New York’s first legal marijuana crop is growing and bound for stores this year
WARWICK – Shawn Bedard’s weed-dealing past used to be a barrier to employment, so much so that he says even a medical marijuana company declined to hire him due to his felony drug convictions.
But today, in a stark reversal made possible by New York’s legalization last year of pot for adult recreational use, Bedard presides over thousands of growing cannabis plants in a set of Orange County greenhouses that are helping nurture the state’s first legal marijuana crop. With full approval of the state that once prosecuted him, Bedard tends to rows of seed-grown Lemon Bubba and Singapore Sling with the devotion of a lifelong weed enthusiast and the hard-won expertise he has accumulated without formal training.
As he puts it, his rap sheet is now his resume.
“And that is what’s gotten me kind of here,” Bedard said during a tour on Tuesday of the Warwick greenhouses he oversees. “And that’s why I’m willing to take my small family and go anywhere in the country that can get me closer to being an accepted human being in our society. Or else I have to constantly fall back into the Grateful Dead parking lots and the places that will embrace me.”
Bedard is working with one of the 223 licensed hemp growers in New York who have gotten two-year cultivation licenses to inaugurate the state’s adult-use marijuana industry. The pungent plants now growing in fields and greenhouses from the tip of Long Island to Niagara Falls are set to be harvested in time to be sold before the end of the year in state-licensed dispensaries, after being packaged as dried flowers for smoking, pre-rolled joints or gummies and other consumable products.
In the seven-county Mid Hudson Valley region, 45 growers have been granted temporary cultivation licenses since April by the state Cannabis Control Board, a five-member panel of appointees that is steering the development of the new industry. That total includes 19 licenses in Orange County, 15 in Dutchess, seven in Ulster and four in Sullivan.
New York chose to steer the first flush of business to small, local hemp growers rather than the deep-pocketed, multi-state cannabis operators that already are growing and processing pot for medical use in New York. The state has 10 licensed medical marijuana companies, four of which are building large facilities or expanding operations in Orange and Ulster counties to prepare for the huge recreational market ahead. None has gotten a license yet to join the adult-use business.
Bedard is working in Warwick with Ed McCauley, a shop owner and former hemp grower who got a two-year cultivation license under the business name Grow Source LLC in May. McCauley says he grew hemp – a cannabis plant similar to marijuana – for about four years in the same warehouses where marijuana is now growing, stopping production around the end of 2019 after New York issued so many hemp licenses that the market became oversaturated and collapsed.
For the past two years, McCauley has owned a store near the Warwick greenhouses that sells gummies and other products made with cannabidiol, or CBD, a hemp-derived chemical that has the relaxing effect of pot without making the user high. He also operates Fusion CBD stores in Port Jervis and Lafayette, New Jersey.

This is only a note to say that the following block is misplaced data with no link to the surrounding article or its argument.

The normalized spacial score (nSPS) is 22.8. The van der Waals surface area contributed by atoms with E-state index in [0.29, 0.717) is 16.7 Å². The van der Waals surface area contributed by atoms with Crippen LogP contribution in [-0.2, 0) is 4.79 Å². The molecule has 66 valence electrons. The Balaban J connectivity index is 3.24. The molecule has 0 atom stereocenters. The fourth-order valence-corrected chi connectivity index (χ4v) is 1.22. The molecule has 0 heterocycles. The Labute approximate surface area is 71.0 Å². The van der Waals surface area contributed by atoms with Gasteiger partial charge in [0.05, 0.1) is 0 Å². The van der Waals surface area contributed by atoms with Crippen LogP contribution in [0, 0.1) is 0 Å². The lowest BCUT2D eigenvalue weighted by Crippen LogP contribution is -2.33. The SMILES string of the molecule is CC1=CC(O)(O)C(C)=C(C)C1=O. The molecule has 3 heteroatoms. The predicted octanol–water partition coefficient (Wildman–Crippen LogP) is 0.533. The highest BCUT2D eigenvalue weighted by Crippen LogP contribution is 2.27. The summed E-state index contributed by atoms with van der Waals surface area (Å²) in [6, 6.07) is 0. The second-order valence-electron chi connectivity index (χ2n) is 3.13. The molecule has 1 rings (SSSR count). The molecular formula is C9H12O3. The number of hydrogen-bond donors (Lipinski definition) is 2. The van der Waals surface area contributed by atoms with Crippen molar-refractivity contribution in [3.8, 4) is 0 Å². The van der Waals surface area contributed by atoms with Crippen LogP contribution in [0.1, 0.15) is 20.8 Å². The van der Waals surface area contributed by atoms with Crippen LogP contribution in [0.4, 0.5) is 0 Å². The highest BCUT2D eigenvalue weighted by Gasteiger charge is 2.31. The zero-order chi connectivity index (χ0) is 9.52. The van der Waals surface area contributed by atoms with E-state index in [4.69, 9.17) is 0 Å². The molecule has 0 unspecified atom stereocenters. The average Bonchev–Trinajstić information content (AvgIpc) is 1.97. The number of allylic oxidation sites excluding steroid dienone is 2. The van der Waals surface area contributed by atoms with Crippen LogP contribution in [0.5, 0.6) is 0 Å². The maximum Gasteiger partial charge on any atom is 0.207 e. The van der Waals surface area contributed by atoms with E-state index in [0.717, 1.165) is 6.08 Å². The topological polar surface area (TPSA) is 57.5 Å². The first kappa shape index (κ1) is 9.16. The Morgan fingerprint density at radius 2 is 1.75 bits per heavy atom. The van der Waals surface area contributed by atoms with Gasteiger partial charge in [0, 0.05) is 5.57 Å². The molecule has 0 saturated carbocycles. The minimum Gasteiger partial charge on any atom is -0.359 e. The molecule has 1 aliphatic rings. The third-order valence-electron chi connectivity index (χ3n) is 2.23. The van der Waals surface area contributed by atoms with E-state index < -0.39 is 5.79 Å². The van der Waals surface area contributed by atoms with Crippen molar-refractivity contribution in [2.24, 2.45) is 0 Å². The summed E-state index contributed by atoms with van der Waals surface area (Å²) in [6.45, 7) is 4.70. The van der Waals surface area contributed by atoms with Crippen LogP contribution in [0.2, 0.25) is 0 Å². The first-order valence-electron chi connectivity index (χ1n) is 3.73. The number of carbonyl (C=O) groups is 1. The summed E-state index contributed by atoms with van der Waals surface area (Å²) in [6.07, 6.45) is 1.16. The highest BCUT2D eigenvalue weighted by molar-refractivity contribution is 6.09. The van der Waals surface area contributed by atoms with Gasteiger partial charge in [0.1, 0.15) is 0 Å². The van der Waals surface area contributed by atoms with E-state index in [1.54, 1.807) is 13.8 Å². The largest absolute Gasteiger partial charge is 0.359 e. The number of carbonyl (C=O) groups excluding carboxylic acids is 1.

McCauley said his Warwick shop is open seven days a week and earns half its revenue from gummies, which blend CBD and THC – the psychoactive compound in marijuana – and sell well with everyone from the young to the elderly. Any stigma once associated with CBD as a stoner drug has evaporated, he said.
“People need the CBD,” he said.
Ironically, McCauley’s stores won’t be able to sell the pot he’s growing. Unlike the state’s medical marijuana system, in which the same 10 companies grow and process weed and sell it in dispensaries, New York is dividing its adult-use industry to prevent monopolies and has prohibited growers from being sellers as well. In addition, it plans to reserve its first dispensary licenses for people with past convictions for selling pot – a corrective for decades of arrests that disproportionately impacted communities of color.
McCauley and Bedard, his director of cultivation, have about 4,800 marijuana plants growing so far, taking up about 11,000 square feet of the maximum 25,000 square feet New York is allowing each license holder to grow indoors under the two-year licenses (up to 43,560 square feet, or one acre, may be grown outside). About 20 different varieties are in development, with names like Live Long and Prosper, Durango O.G. and New York Sour Diesel – a popular strain that Bedard says originated in New York and “swept across the globe.”
“New Yorkers are really proud of their Sour,” Bedard said.
Bedard is one of only four workers staffing the greenhouse, which he said will have around nine workers when fully operational. Their initial harvest is expected in September, and a freezer is being installed to store the first matured plants for processing in case the state-licensed dispensaries haven’t opened yet to sell fresh buds. The greenhouses will operate year-round, with a harvest every eight weeks.
The next step for the state is setting up the dispensaries.
A look inside Warwick greenhouses housing thousands of growing cannabis plants that are part of New York’s first legal marijuana crop.
The Cannabis Control Board approved the regulations for dispensary licenses last week and plans to begin fielding license applications this summer. In the meantime, the state Dormitory Authority is scouting for as many as 150 vacant stores that it plans to lease, renovate and furnish to serve as dispensaries, an effort funded with up to $200 million in cannabis licensing fees and private investments.
The future dispensary operators will pay rent for those provided spaces. The state Office of Cannabis Management expects the stores to open by late fall.